Why should you read this book?
Whenever I share my enthusiasm for a reading workshop, teachers get excited too. But, I am always asked about how do I grade students if there isn’t the weekly story test.
Teaching in a reading workshop format is different from using a basal reading program. Teachers have more responsibility and options to use many different types of data (beyond a ten question-multiple choice test) to know their students’ reading strengths and areas of growth. The primary reason teachers should read Day-to-Day Assessment in the Reading Workshop by Franki Sibberson and Karen Szymusiak is because it provides teachers the tools to identify, track, and record their students’ reading progress in a reading workshop format. It will help teachers transition from a basal reading program to one that uses real books!
As teachers, we need to improve how we gather information about our students and how we share this new knowledge about a student’s learning with them during instruction – not after a test.
Here are some highlights of what Sibberson and Syzmusiak help teachers do:
- Hold meaningful conversations about books with students
- Provide students with written and verbal ways to respond to their reading
- Create questions to elicit what students know or are curious about
- Develop schedules so that you will meet with students for regular check-ins and also if additional support is needed
- Observe students in structured and methodical ways – and they don’t even notice
- Record these observations on a variety of templates that work best for you
In sum, teachers will be amazed at how much they know and can know about their students’ reading habits. With this new and timely information, teachers will be able to provide descriptive feedback and guidance to their students – so they can be independent readers.
How can you use this book?
Day-to-Day Assessment in the Reading Workshop is a book that would be a sound pick for a summer read. Then, along with your colleagues, I would reread each chapter during the first semester – one chapter at a time. And, I would focus on the content and the literacy instruction goals of each chapter separately. I think you will take away much more by giving yourself and your colleagues time to absorb the new information about reading workshop and assessments.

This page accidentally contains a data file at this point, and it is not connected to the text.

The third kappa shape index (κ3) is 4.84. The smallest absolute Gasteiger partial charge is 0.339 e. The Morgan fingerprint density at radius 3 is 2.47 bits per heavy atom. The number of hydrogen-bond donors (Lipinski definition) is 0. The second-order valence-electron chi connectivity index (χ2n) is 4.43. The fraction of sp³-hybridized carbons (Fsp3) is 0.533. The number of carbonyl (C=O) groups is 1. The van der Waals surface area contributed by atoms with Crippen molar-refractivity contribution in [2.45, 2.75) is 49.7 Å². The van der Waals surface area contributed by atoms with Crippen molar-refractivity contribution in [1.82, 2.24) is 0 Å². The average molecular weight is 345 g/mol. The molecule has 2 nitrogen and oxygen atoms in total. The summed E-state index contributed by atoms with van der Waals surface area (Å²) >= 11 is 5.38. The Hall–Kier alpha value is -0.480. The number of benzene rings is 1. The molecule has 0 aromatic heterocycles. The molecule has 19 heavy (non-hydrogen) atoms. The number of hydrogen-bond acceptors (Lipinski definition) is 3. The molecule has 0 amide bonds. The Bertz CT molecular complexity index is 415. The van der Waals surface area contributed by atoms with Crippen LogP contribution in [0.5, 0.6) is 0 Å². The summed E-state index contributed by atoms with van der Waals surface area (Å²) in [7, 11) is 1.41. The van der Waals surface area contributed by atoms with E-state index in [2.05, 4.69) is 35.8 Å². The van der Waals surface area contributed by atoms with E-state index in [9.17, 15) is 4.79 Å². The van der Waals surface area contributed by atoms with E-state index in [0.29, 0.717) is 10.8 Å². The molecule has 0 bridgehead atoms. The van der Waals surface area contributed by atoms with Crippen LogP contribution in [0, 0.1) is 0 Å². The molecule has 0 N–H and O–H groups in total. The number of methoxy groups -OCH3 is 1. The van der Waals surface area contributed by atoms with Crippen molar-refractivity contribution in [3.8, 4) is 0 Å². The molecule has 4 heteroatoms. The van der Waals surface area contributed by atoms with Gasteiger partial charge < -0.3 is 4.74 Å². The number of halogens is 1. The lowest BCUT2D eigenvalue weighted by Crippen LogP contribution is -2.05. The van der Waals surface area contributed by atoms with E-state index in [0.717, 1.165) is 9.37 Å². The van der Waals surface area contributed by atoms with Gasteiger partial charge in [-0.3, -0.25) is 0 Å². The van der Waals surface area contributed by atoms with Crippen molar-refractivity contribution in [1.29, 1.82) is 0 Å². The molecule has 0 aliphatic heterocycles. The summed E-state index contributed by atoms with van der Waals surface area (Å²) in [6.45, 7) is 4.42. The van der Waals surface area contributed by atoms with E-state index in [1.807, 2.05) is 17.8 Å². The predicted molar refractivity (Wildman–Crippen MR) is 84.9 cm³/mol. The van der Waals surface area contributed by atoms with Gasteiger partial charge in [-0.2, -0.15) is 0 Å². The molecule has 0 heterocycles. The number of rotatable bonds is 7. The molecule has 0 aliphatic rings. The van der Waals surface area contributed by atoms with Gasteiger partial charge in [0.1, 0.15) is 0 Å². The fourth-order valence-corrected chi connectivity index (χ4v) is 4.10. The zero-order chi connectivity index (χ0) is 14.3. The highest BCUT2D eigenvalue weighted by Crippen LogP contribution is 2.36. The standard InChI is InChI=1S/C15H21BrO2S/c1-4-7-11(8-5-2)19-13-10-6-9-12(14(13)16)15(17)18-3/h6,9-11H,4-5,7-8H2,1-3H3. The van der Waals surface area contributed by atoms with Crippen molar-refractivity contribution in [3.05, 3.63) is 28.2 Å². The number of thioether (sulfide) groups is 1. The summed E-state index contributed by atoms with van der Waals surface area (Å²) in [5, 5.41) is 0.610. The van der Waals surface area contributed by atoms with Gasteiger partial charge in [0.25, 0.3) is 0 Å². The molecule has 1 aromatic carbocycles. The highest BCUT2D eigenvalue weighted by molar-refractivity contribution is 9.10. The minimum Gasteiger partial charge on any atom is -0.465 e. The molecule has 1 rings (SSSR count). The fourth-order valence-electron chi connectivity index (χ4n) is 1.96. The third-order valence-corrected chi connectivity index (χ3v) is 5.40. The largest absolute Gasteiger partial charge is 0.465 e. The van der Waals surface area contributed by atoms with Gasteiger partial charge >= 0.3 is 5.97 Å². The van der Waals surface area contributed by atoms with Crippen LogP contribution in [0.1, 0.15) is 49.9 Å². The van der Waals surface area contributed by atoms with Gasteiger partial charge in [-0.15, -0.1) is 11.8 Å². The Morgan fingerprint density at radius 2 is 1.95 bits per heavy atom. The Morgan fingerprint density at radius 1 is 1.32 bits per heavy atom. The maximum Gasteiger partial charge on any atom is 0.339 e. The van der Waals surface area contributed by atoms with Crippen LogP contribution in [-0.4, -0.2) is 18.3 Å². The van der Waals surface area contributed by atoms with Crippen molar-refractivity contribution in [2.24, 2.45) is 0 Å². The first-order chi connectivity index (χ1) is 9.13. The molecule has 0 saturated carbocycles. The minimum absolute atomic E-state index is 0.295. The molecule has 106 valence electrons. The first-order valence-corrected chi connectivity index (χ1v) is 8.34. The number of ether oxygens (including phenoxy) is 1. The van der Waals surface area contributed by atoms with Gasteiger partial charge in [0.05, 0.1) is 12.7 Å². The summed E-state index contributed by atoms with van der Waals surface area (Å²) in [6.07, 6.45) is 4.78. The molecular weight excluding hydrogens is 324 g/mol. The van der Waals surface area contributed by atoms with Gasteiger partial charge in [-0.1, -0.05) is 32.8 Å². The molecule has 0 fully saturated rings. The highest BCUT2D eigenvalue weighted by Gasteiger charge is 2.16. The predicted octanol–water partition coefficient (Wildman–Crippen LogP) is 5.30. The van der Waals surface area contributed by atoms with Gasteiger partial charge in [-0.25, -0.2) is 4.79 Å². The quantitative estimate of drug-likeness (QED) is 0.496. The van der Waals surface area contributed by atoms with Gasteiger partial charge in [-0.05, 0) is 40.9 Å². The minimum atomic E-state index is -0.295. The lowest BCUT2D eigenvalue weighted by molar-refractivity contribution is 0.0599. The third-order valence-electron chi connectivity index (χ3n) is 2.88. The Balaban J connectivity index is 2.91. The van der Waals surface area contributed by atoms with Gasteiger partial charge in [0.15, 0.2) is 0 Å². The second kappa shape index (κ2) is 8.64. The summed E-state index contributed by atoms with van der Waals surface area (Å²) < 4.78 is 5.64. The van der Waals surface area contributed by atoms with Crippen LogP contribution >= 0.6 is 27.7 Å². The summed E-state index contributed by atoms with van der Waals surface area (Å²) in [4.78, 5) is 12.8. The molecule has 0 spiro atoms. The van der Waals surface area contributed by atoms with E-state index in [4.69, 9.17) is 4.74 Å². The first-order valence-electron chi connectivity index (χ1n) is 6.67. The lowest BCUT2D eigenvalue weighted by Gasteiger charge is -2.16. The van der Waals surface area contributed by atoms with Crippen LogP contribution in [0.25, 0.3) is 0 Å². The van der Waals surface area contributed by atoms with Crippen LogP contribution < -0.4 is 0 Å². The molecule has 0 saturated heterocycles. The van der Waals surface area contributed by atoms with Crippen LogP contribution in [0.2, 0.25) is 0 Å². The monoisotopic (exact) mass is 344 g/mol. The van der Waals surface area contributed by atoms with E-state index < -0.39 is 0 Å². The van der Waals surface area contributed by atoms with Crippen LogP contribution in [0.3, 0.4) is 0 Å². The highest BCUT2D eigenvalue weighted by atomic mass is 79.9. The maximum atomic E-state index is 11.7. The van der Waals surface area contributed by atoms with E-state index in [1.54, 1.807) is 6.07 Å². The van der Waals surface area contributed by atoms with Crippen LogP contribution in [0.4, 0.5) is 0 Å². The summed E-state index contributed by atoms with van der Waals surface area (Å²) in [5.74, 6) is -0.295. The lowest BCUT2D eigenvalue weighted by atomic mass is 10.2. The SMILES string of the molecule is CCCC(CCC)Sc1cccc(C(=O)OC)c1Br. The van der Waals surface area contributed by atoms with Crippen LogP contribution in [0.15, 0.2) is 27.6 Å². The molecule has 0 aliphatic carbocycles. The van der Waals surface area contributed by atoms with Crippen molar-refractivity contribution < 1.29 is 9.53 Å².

Equally important, I think you will benefit from you and your colleagues practicing similar mini-lessons and sharing your experiences. Here you will be using the same type of formative assessment practice we strive for with our students on a daily basis. And, I would strongly recommend that you schedule time to observe each other implementing the parts of a reading workshop.
The second way I rely on Day-to-Day Assessment in the Reading Workshop is by using many of the templates Sibberson and Syzmusiak created. My two favorites are Status of the Class on page 181 and the Assessment Web on page 184. I begin each reading workshop with Status of the Class – a quick check in and recording of each students’ daily reading progress. Students look forward to sharing their progress and a quick share-out about either the story they are reading or a strategy they are nurturing. I maintain a Status of the Class binder and leave it on a chair for their review. I want them to know how I record their work and responses. They need to be aware of their progress so they can continue to grow as independent readers.
The second template I use is the Assessment Web. This template is a summary of the many different data used to identify a student’s reading progress. These include: observations of students, notes from reading conferences, standardized test results, reviews from their writing journals, and participation in read aloud discussions. I can add notes to this template during the quarter and use it when I prepare for conferences with students and parents.
In closing, I want to share an excerpt from Day-to-Day Assessment in the Reading Workshop that summarizes the creativity and depth of gathering data and assessing in a Reading Workshop.
“We are learning about our students every minute of every school day. We observe behaviors, listen in on conversations, pay attention to response to whole-class lessons, look closely at reading notebooks, and more. Using the information we gain, we are able to add to the profile we have of each student. No assessment we use is better than another, and none of them is strong enough to stand alone.”